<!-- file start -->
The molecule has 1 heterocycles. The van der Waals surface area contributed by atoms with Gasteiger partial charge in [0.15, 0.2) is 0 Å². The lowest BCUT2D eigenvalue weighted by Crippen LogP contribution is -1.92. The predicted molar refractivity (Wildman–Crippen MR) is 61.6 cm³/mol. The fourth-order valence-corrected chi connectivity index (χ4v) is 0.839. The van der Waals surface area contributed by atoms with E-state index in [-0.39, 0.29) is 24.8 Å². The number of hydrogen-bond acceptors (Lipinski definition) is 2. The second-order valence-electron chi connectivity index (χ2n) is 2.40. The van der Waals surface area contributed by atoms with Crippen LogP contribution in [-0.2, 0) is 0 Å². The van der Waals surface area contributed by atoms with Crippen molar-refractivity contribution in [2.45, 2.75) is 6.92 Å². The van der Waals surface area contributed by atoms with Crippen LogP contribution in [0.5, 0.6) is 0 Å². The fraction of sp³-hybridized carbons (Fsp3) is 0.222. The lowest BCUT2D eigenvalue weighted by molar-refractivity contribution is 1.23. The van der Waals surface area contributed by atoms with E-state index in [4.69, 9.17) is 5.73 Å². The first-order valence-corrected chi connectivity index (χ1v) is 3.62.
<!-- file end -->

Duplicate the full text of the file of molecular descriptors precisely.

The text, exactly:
The molecule has 1 heterocycles. The van der Waals surface area contributed by atoms with Gasteiger partial charge in [0.15, 0.2) is 0 Å². The lowest BCUT2D eigenvalue weighted by Crippen LogP contribution is -1.92. The predicted molar refractivity (Wildman–Crippen MR) is 61.6 cm³/mol. The fourth-order valence-corrected chi connectivity index (χ4v) is 0.839. The van der Waals surface area contributed by atoms with E-state index in [-0.39, 0.29) is 24.8 Å². The number of hydrogen-bond acceptors (Lipinski definition) is 2. The second-order valence-electron chi connectivity index (χ2n) is 2.40. The van der Waals surface area contributed by atoms with Crippen LogP contribution in [-0.2, 0) is 0 Å². The van der Waals surface area contributed by atoms with Crippen molar-refractivity contribution in [2.45, 2.75) is 6.92 Å². The van der Waals surface area contributed by atoms with Crippen LogP contribution in [0.5, 0.6) is 0 Å². The fraction of sp³-hybridized carbons (Fsp3) is 0.222. The lowest BCUT2D eigenvalue weighted by molar-refractivity contribution is 1.23. The van der Waals surface area contributed by atoms with E-state index in [4.69, 9.17) is 5.73 Å². The first-order valence-corrected chi connectivity index (χ1v) is 3.62.